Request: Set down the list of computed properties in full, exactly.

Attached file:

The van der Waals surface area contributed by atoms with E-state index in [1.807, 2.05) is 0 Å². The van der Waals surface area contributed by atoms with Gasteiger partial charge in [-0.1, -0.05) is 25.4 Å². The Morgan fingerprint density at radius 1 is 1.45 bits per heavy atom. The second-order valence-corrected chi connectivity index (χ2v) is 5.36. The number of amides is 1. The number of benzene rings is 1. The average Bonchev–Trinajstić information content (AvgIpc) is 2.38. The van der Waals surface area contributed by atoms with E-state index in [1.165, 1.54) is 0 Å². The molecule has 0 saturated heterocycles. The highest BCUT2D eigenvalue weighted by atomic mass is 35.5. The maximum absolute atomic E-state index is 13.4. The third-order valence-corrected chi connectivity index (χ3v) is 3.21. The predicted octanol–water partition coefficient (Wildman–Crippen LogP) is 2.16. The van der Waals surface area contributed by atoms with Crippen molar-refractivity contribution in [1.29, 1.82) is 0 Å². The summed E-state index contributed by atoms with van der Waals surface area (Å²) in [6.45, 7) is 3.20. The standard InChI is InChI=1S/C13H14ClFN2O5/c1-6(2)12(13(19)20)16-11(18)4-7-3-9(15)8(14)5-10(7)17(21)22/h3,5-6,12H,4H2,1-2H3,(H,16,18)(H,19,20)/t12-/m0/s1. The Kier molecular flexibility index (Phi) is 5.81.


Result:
The van der Waals surface area contributed by atoms with E-state index in [1.807, 2.05) is 0 Å². The van der Waals surface area contributed by atoms with Gasteiger partial charge in [-0.1, -0.05) is 25.4 Å². The Morgan fingerprint density at radius 1 is 1.45 bits per heavy atom. The second-order valence-corrected chi connectivity index (χ2v) is 5.36. The number of amides is 1. The number of benzene rings is 1. The average Bonchev–Trinajstić information content (AvgIpc) is 2.38. The van der Waals surface area contributed by atoms with E-state index in [1.165, 1.54) is 0 Å². The molecule has 0 saturated heterocycles. The highest BCUT2D eigenvalue weighted by atomic mass is 35.5. The maximum absolute atomic E-state index is 13.4. The third-order valence-corrected chi connectivity index (χ3v) is 3.21. The predicted octanol–water partition coefficient (Wildman–Crippen LogP) is 2.16. The van der Waals surface area contributed by atoms with Crippen molar-refractivity contribution in [1.29, 1.82) is 0 Å². The summed E-state index contributed by atoms with van der Waals surface area (Å²) in [6.45, 7) is 3.20. The standard InChI is InChI=1S/C13H14ClFN2O5/c1-6(2)12(13(19)20)16-11(18)4-7-3-9(15)8(14)5-10(7)17(21)22/h3,5-6,12H,4H2,1-2H3,(H,16,18)(H,19,20)/t12-/m0/s1. The Kier molecular flexibility index (Phi) is 5.81.